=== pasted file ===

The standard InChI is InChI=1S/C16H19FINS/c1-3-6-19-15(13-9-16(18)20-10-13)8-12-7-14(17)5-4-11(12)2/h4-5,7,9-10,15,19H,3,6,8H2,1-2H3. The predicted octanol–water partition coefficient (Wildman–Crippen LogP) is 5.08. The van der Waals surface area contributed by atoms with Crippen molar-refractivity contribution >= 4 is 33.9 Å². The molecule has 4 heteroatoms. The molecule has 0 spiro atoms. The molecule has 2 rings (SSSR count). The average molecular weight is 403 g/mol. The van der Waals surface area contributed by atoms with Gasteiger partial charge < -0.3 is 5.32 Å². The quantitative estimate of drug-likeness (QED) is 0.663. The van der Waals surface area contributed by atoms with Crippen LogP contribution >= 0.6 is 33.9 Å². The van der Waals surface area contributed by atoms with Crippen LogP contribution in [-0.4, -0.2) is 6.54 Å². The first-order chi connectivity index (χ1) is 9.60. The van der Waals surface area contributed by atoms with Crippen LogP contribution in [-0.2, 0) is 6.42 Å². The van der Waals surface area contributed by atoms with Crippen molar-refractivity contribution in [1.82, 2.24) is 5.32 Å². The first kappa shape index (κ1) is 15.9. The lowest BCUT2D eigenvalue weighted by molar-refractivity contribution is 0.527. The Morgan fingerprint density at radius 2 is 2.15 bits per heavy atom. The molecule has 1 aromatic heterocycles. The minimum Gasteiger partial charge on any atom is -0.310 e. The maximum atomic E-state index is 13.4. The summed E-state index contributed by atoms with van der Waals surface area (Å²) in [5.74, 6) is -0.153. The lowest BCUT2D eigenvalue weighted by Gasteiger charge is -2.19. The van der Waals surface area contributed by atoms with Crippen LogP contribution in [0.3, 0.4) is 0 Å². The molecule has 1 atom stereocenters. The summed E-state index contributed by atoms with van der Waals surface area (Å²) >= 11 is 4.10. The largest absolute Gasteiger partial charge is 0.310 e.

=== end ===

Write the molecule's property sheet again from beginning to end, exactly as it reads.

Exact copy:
The standard InChI is InChI=1S/C16H19FINS/c1-3-6-19-15(13-9-16(18)20-10-13)8-12-7-14(17)5-4-11(12)2/h4-5,7,9-10,15,19H,3,6,8H2,1-2H3. The predicted octanol–water partition coefficient (Wildman–Crippen LogP) is 5.08. The van der Waals surface area contributed by atoms with Crippen molar-refractivity contribution >= 4 is 33.9 Å². The molecule has 4 heteroatoms. The molecule has 0 spiro atoms. The molecule has 2 rings (SSSR count). The average molecular weight is 403 g/mol. The van der Waals surface area contributed by atoms with Gasteiger partial charge < -0.3 is 5.32 Å². The quantitative estimate of drug-likeness (QED) is 0.663. The van der Waals surface area contributed by atoms with Crippen LogP contribution >= 0.6 is 33.9 Å². The van der Waals surface area contributed by atoms with Crippen LogP contribution in [-0.4, -0.2) is 6.54 Å². The first-order chi connectivity index (χ1) is 9.60. The van der Waals surface area contributed by atoms with Crippen LogP contribution in [-0.2, 0) is 6.42 Å². The van der Waals surface area contributed by atoms with Crippen molar-refractivity contribution in [1.82, 2.24) is 5.32 Å². The first kappa shape index (κ1) is 15.9. The lowest BCUT2D eigenvalue weighted by molar-refractivity contribution is 0.527. The Morgan fingerprint density at radius 2 is 2.15 bits per heavy atom. The molecule has 1 aromatic heterocycles. The minimum Gasteiger partial charge on any atom is -0.310 e. The maximum atomic E-state index is 13.4. The summed E-state index contributed by atoms with van der Waals surface area (Å²) in [5.74, 6) is -0.153. The lowest BCUT2D eigenvalue weighted by Gasteiger charge is -2.19. The van der Waals surface area contributed by atoms with Crippen LogP contribution in [0.3, 0.4) is 0 Å². The molecule has 1 atom stereocenters. The summed E-state index contributed by atoms with van der Waals surface area (Å²) >= 11 is 4.10. The largest absolute Gasteiger partial charge is 0.310 e.